Once More, With Feeling: RI Government Must Shrink

John Kostrzewa notes what is likely just the baseline for actual results:

All of the recent turmoil is the result of Rhode Island’s anemic economy and plans to close state budget deficits of $219 million for the year that ends June 30 and $427 million for the year that follows ..
The report shows the state’s budget deficits for the coming years that end June 30 are forecast to be $362.2 million in 2012, $416.2 million in 2013, $457.8 million in 2014 and $535.7 million in 2015.

If the state government doesn’t take dramatic steps to rework its functioning, I suspect those numbers are going to look like wishful thinking. Kostrzewa insists that entitlements and social services spending have to be cut back, and he’s right. He’s also right that cities and towns have to “redirect some of the energy they are putting into whining about state aid cuts to restructuring their governments,” and the state will have to lighten the burdens it places on municipalities and school districts.
The only difference I have with Kostrzewa comes with this:

The tools [that the state should supply the cities and towns] range from changes to municipal pensions and minimum manning provisions, to municipal health insurance cost sharing and a uniform public school employee health care benefits program. Other proposals include eliminating mandates for school bus monitors and the requirement that school nurses be certified teachers.

My view is that the state should eliminate mandates, not reverse their direction. In other words, the General Assembly should provide relief from itself, but not impose terms on contracts, even if any economically literate resident would prefer those terms. Let residents get involved and rebuild their local governments on their own impetus; otherwise, the focus of activism for special interest will just shift away from towns, and they’ll place even more emphasis on dominating the State House, which will be more difficult to reach from the grass roots.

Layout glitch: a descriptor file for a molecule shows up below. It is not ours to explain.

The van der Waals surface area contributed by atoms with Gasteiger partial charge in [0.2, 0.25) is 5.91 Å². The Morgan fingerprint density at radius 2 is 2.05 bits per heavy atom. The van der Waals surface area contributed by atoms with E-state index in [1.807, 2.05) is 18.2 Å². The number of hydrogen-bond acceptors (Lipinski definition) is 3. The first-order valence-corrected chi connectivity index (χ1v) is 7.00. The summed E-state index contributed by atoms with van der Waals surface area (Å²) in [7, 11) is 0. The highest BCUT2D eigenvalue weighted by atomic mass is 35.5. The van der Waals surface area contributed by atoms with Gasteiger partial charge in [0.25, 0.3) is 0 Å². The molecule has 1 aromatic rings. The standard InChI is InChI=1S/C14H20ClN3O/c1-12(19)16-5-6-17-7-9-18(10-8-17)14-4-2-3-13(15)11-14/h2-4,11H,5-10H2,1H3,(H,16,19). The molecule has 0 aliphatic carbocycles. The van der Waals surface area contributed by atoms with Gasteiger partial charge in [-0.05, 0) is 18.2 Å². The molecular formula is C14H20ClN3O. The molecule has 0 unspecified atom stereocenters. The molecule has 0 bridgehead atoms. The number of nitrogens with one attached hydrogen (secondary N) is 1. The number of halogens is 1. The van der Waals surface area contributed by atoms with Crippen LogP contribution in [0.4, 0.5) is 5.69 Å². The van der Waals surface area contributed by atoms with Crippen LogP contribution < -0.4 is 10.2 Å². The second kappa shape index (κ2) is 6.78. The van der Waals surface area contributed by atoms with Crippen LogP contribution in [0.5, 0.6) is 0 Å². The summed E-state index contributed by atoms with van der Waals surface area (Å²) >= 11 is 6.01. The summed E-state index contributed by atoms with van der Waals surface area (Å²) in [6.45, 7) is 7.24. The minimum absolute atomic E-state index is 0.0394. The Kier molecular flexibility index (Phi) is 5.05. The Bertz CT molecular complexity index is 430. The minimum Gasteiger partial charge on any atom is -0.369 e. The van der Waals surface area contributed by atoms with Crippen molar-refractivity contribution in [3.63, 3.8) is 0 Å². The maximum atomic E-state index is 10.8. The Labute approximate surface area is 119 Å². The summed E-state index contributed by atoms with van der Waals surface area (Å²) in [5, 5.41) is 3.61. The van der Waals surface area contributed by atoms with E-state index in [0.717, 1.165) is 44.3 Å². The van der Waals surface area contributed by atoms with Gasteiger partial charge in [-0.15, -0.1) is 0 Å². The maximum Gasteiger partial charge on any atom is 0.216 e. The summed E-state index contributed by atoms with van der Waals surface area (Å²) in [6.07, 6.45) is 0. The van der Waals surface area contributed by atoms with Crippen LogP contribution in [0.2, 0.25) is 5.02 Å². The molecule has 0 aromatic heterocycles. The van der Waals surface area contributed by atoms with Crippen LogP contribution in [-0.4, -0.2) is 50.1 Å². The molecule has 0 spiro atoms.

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Rasputin
Rasputin
11 years ago

Justin,
I ask this with not one bit of sarcasm: has the grass roots movement, in your opinion been successful in your own home town. I know that you, and a dedicated group of folks have put a lot of hard work into trying to effect change there, but has it worked.

Ken
Ken
11 years ago

Justin,
In Hawaii public schools are free.
If the parents elect to send their children to public school it is up to the parents to get their children to school on time and safely home after school.
The public transit system has discounted yearly student bus passes if the family elects to use the public system for the child’s transportation.
If the parents elect to use the school bus system they must pay $0.75 one-way fare or $1.50 round trip. There are no free school busses in Hawaii.
This is where the RI cities and towns can save millions of dollars.

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